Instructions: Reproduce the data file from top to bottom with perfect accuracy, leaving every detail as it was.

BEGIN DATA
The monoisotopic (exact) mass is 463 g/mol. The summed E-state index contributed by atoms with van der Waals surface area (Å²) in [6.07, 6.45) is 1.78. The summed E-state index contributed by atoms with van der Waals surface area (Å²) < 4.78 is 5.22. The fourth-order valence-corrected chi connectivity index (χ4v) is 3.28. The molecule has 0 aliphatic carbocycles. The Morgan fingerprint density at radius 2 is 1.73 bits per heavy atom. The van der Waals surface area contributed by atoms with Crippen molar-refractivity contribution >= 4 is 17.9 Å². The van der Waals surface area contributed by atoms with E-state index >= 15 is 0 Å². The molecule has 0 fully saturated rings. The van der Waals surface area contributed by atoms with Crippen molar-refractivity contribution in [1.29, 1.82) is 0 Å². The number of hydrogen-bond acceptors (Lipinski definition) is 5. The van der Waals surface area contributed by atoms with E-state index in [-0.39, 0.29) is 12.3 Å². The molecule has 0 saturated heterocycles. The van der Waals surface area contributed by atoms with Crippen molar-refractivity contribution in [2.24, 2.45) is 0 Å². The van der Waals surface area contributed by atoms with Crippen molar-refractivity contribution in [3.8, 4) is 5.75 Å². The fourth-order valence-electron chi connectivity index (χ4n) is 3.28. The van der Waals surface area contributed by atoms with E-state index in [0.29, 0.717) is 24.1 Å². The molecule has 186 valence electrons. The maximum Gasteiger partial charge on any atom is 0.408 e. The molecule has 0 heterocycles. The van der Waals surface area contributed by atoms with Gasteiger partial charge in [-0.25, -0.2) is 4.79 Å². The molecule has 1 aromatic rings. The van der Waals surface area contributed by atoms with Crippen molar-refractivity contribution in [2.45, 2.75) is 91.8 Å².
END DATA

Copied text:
The monoisotopic (exact) mass is 463 g/mol. The summed E-state index contributed by atoms with van der Waals surface area (Å²) in [6.07, 6.45) is 1.78. The summed E-state index contributed by atoms with van der Waals surface area (Å²) < 4.78 is 5.22. The fourth-order valence-corrected chi connectivity index (χ4v) is 3.28. The molecule has 0 aliphatic carbocycles. The Morgan fingerprint density at radius 2 is 1.73 bits per heavy atom. The van der Waals surface area contributed by atoms with Crippen molar-refractivity contribution >= 4 is 17.9 Å². The van der Waals surface area contributed by atoms with E-state index >= 15 is 0 Å². The molecule has 0 fully saturated rings. The van der Waals surface area contributed by atoms with Crippen molar-refractivity contribution in [1.29, 1.82) is 0 Å². The number of hydrogen-bond acceptors (Lipinski definition) is 5. The van der Waals surface area contributed by atoms with E-state index in [-0.39, 0.29) is 12.3 Å². The molecule has 0 saturated heterocycles. The van der Waals surface area contributed by atoms with Crippen molar-refractivity contribution in [2.24, 2.45) is 0 Å². The van der Waals surface area contributed by atoms with Crippen molar-refractivity contribution in [3.8, 4) is 5.75 Å². The fourth-order valence-electron chi connectivity index (χ4n) is 3.28. The van der Waals surface area contributed by atoms with E-state index in [0.29, 0.717) is 24.1 Å². The molecule has 186 valence electrons. The maximum Gasteiger partial charge on any atom is 0.408 e. The molecule has 0 heterocycles. The van der Waals surface area contributed by atoms with Gasteiger partial charge in [-0.25, -0.2) is 4.79 Å². The molecule has 1 aromatic rings. The van der Waals surface area contributed by atoms with Crippen molar-refractivity contribution in [2.45, 2.75) is 91.8 Å².